Most, but not all, taxonomies (not purely navigational taxonomies) serve to populate terms/values in metadata fields/elements; and some, but not all, metadata fields are populated by terms/values from controlled vocabularies. In sum, a metadata schema has more breadth, whereas a taxonomy has more depth.

The definition of “taxonomy” is not strict. While traditionally it means a hierarchical arrangement of terms in broader/narrower relationships, a set of multiple metadata properties and their values, even if there is no further hierarchy, may also be considered a taxonomy. It is considered a taxonomy, because there is a structured organization of terms into various metadata properties that apply to the same set of content. 

Designing taxonomies and metadata together

The question remains whether to start with creating the overall metadata strategy and schema and then build taxonomies as part of it as needed, or to start with creating a taxonomy and then, in the process, identify the various descriptive metadata that requires controlled vocabularies. Ideally the two are developed for implementation combination, as part of an integrated strategy. However, an expert in taxonomy development (a taxonomist) and an expert in metadata design (a metadata architect) are usually not the same person.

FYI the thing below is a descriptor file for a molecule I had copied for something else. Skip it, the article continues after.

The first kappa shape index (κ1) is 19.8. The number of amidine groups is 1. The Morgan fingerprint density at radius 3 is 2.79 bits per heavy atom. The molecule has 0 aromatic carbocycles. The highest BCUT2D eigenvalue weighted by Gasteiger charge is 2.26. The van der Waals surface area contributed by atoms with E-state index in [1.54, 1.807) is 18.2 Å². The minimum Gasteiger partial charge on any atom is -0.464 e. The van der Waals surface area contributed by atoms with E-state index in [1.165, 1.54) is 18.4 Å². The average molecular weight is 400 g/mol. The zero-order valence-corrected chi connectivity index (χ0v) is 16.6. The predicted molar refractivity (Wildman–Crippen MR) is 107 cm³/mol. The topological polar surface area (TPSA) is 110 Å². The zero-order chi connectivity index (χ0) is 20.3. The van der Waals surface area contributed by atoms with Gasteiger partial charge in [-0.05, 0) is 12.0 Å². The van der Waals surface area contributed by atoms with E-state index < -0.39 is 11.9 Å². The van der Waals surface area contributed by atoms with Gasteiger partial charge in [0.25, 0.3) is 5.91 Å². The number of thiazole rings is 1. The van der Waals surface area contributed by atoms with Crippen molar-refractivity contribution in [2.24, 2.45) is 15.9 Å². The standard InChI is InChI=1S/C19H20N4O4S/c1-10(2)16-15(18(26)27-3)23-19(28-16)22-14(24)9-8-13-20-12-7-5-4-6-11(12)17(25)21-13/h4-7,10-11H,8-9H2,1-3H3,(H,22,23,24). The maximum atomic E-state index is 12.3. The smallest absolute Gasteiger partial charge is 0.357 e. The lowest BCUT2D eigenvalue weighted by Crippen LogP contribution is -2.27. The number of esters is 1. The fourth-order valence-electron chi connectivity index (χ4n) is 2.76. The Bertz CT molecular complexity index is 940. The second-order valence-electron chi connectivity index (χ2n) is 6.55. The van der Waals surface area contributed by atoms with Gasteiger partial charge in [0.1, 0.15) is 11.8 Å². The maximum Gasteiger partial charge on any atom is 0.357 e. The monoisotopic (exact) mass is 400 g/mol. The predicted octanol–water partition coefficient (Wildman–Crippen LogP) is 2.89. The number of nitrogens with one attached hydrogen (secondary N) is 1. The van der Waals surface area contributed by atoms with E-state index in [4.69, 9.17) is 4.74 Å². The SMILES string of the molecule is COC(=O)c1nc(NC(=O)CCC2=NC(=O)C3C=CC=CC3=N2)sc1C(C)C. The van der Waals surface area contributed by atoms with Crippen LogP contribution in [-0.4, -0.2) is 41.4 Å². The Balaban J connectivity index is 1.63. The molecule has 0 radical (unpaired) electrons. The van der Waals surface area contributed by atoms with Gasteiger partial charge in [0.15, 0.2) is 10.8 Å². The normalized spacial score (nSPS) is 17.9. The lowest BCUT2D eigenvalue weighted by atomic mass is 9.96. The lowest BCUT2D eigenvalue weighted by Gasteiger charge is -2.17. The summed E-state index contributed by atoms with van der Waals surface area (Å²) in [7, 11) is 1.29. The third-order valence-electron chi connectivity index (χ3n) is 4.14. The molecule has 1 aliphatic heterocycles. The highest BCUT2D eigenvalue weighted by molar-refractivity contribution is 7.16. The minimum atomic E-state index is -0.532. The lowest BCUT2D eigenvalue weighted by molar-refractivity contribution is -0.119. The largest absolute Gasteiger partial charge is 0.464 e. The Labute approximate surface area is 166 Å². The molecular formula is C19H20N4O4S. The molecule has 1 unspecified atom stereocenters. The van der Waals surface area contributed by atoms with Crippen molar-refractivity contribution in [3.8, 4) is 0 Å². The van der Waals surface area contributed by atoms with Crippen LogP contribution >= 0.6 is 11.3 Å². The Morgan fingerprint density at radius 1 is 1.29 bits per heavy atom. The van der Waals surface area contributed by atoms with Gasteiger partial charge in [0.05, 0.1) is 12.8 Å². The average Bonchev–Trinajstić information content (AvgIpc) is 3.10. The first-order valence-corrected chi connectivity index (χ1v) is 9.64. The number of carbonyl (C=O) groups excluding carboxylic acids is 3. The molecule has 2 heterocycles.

A metadata architect can design taxonomies, and a taxonomist can design metadata, or the two experts can work together on the same project. Actually, it is rare for an organization to have both such experts on staff. Whether an organization has a metadata architect or taxonomist depends on the nature of the organization’s content and content organization needs.

A hierarchical taxonomy can be integrated with metadata, when one of the metadata fields is for “Topic” or “Subject,” and there is a hierarchical taxonomy of subject terms associated with that field. However, it is the faceted type of taxonomy in particular that unites the tasks of taxonomy creation and metadata design.

Faceted taxonomies and metadata